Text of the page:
Our tragic loss of trustAs we learn the details of the Sewol ferry tragedy, the trust in our society is crumbling. Crew members who were supposed to be responsible for the safety of the passengers remained incompetent and irresponsible, and the high school students who innocently followed their misleading directions lost their lives. We entrust our safety to professionals whenever we ride on a boat, airplane or even a bus. We trust that those who are in charge are able to safely operate the vehicle and act responsibly with professionalism. However, our belief has been shattered because of what happened with the Sewol. The accident occurred when the situation wasn’t so desperate, and crew members abandoned the passengers to save themselves.
The government’s response after the accident completely shook our trust in public officials. Early on, even the authorities were confused about the number of passengers aboard. As time went by, the confusion was not resolved, and they seemed to care more about how high-ranking officials were feeling. How can citizens trust the government, feel safe and enjoy everyday life? Allegations surrounding the safety check before the incident and approval of the ship’s refurbishment seem to be related to the “parachute” appointment of the civil servants, so the citizens’ distrust is on the verge of explosion.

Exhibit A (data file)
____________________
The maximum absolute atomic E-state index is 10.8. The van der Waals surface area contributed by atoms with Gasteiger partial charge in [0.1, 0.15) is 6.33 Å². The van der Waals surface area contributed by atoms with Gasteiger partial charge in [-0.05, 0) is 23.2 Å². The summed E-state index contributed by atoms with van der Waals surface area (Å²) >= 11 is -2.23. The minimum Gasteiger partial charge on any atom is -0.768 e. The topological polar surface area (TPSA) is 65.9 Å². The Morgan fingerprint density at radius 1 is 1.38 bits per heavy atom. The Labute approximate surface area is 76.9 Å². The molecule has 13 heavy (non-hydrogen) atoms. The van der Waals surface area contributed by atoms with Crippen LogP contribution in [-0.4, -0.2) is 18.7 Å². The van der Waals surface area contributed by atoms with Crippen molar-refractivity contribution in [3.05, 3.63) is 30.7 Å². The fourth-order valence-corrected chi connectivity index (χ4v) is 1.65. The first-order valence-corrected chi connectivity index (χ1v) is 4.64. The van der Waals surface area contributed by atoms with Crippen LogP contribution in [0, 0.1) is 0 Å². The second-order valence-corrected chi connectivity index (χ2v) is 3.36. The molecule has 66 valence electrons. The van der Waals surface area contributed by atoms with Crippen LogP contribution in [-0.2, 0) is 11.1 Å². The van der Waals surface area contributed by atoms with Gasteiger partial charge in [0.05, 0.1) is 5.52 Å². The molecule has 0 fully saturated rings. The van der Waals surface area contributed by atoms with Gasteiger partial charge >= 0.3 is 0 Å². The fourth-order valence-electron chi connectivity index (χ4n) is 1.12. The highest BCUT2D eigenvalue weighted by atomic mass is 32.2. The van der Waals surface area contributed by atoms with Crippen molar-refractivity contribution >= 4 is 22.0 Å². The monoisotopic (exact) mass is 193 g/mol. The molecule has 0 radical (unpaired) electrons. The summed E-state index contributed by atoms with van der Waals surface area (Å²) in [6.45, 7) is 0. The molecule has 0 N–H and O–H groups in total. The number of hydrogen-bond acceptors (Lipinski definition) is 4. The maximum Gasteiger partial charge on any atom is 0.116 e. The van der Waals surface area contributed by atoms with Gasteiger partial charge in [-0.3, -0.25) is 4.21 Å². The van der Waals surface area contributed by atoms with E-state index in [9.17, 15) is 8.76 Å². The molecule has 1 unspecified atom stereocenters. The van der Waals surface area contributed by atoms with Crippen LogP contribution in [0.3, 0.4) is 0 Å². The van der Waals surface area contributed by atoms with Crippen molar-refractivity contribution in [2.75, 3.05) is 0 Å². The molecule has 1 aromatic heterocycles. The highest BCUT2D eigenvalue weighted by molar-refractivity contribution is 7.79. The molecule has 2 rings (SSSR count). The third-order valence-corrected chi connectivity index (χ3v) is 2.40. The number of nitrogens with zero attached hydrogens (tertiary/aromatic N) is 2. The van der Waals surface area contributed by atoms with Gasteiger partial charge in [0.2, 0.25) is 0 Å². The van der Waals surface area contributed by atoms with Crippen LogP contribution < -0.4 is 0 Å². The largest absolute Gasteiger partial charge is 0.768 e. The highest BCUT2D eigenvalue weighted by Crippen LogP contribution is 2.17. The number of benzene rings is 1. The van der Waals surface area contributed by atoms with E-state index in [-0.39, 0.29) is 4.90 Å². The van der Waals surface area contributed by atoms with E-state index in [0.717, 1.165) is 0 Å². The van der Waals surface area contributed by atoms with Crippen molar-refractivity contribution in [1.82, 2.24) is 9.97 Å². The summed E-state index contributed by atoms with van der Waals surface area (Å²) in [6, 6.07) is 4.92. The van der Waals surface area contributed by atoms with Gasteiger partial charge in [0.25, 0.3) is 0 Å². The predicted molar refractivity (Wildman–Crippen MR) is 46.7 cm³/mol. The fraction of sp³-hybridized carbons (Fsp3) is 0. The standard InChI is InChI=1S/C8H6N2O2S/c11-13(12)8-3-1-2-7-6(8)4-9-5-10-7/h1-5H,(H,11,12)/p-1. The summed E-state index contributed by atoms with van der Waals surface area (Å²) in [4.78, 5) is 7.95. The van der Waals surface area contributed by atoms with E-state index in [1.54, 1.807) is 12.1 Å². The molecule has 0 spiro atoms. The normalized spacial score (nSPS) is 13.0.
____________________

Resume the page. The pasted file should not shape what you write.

In fact, the distrust of so-called power agencies in Korean society has reached a dangerous level. In the past, the judiciary used to make decisions that pleased those in power, and lately, some puzzling rulings have made citizens furious and confused. Prosecutors have lost their authority, and citizens are cynical - and nearly indifferent - toward the National Assembly and politicians. The media, which is considered the fourth branch after the legislature, the executive and the judiciary, is not free from criticism, either. They created confusion by broadcasting an interview with a fake diver, and some reports that went against healthy common sense and media ethics made viewers frown.
In the 1996 publication “Trust,” American political philosopher Francis Fukuyama argued that the development of a healthy liberal democratic market economy should be based on the trust among members of the society. The more social trust we have, the less the transaction costs of economic activities, resulting in greater efficiency. Professor Fukuyama classified Korea as a country with low social trust.